While at MIT, Stone won the prestigious Rotch Travelling Fellowship which took him throughout Europe and North Africa for two years. In Europe he fell in love with Modernism. He was offered a job while in Stockholm at Schultze and Weaver and returned to New York City in October 1929, just before the Great Depression. He married Sarah Orlean Vandiver in 1931. They had two sons Edward Jr. and Robert.

Upon joining the firm; Stone designed the main lobby and grand ballroom of the Waldorf-Astoria Hotel in New York City. He then moved on to work in the offices of Reinhardt, Hoffmeister, Hood & Fouilhoux, who were among the architects associated on the Rockefeller Center project.

Stone was the principal designer on the Radio City Music Hall and the Roxy Theater (later called the Center Theater), and he worked in conjunction with interior designers Donald Deskey and Eugene Schoen.

His relationship with Deskey ultimately led to his first independent commission, a startling, volumetric 1933 Modernist house for Richard Mandel. The acclaim for the Mandel House led to other prominent residential commissions. Similarly, his work on the Rockefeller Center project also brought him the attention of Wallace Harrison and Nelson Rockefeller.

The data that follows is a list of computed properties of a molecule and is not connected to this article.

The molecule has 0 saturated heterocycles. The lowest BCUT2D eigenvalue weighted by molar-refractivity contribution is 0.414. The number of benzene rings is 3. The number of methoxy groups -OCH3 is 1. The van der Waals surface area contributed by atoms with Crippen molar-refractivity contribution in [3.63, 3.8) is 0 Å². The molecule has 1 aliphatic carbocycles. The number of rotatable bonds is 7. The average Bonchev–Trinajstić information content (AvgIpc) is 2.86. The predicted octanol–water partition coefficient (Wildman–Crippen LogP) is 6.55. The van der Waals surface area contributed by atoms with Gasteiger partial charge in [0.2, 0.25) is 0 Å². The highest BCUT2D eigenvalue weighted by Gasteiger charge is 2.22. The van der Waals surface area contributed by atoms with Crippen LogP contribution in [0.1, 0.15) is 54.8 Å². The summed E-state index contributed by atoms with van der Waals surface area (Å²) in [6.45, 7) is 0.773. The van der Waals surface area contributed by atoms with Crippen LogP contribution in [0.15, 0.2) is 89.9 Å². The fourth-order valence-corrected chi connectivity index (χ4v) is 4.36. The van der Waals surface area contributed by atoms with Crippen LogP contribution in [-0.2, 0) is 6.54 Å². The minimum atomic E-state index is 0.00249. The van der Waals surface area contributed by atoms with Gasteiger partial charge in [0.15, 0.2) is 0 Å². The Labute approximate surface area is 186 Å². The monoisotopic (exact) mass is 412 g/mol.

When the time came to choose an architect for the new Museum of Modern Art, Stone’s name was put forth by Harrison and Rockefeller over the objections of Alfred Barr, Jr., the Museum’s director. Stone was selected in association with Philip Goodwin, the only architect on the Museum board. It was at this point that Stone formally started his own architectural practice, opening an office in Rockefeller Center.

Stone was in the Army during WWII from 1942 to 1945, stationed in Washington DC where he was the Chief of the Planning and Design Section. His principal responsibility was planning Army Air Force bases.

Stone reopened his office in late 1945 in New York City and got mostly residential commissions. His success as a practitioner of Modernist architecture and his prominence as an academic connected him with Walter Gropius, Pietro Belluschi, George Howe, and William Wurster.